The debate over nonphysician providers is heating up as the Centers for Medicare & Medicaid Services decides whether nurse anesthetists should get Medicare reimbursements for delivering chronic-pain treatment.
The CMS decision, expected by Nov. 1, would allow nurse anesthetists to directly bill Medicare at rates on par with doctors, suggesting that nurse anesthetists are just as qualified to treat chronic pain, The Wall Street Journal reported.
The new rule also would allow many more nurse anesthetists to write prescriptions if they choose to treat chronic pain.
However, the proposal to pay nurse anesthetists for chronic pain management has roused opposition from the American Society of Anesthesiologists (ASA), which says nurses don't have the proper education and training to ensure patient safety, according to the organization.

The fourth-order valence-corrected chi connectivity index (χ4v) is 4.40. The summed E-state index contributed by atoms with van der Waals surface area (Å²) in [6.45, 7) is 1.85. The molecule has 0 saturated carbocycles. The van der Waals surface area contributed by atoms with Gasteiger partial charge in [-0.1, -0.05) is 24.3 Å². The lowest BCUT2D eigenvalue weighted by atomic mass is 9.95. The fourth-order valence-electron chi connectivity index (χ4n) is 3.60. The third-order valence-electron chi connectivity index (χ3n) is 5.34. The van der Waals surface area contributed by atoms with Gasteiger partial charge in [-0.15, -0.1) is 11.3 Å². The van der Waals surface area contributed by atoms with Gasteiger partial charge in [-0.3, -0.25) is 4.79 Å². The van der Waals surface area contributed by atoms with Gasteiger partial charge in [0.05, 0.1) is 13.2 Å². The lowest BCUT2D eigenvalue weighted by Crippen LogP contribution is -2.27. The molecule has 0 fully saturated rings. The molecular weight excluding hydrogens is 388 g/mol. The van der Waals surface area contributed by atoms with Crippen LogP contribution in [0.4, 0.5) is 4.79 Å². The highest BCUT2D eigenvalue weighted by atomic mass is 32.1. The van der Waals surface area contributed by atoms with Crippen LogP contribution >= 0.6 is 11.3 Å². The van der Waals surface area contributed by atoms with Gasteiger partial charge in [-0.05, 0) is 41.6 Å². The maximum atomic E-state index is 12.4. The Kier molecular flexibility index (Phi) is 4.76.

Moreover, 13 U.S. House Representatives from the GOP Doctors Caucus urged CMS to reconsider the rule, claiming it goes against goals of improving access to quality care and is "not in the best interest of patients," they wrote in a Sept. 24 letter to CMS Acting Administrator Marilyn Tavenner.
Allowing nurse anesthetists to write painkiller prescriptions also has raised concerns about unnecessary chronic pain procedures driving up healthcare costs and boosting prescription painkiller abuse, the WSJ noted.
Meanwhile, supporters of the new payment rule--including AARP, the National Rural Health Association and the American Association of Nurse Anesthetists--cite a shortage of board-certified pain doctors to meet demand, according to the article.
The agency's decision will come only a few months after Colorado and California reaffirmed their decisions to allow certified registered nurse anesthetists to work without physician supervision.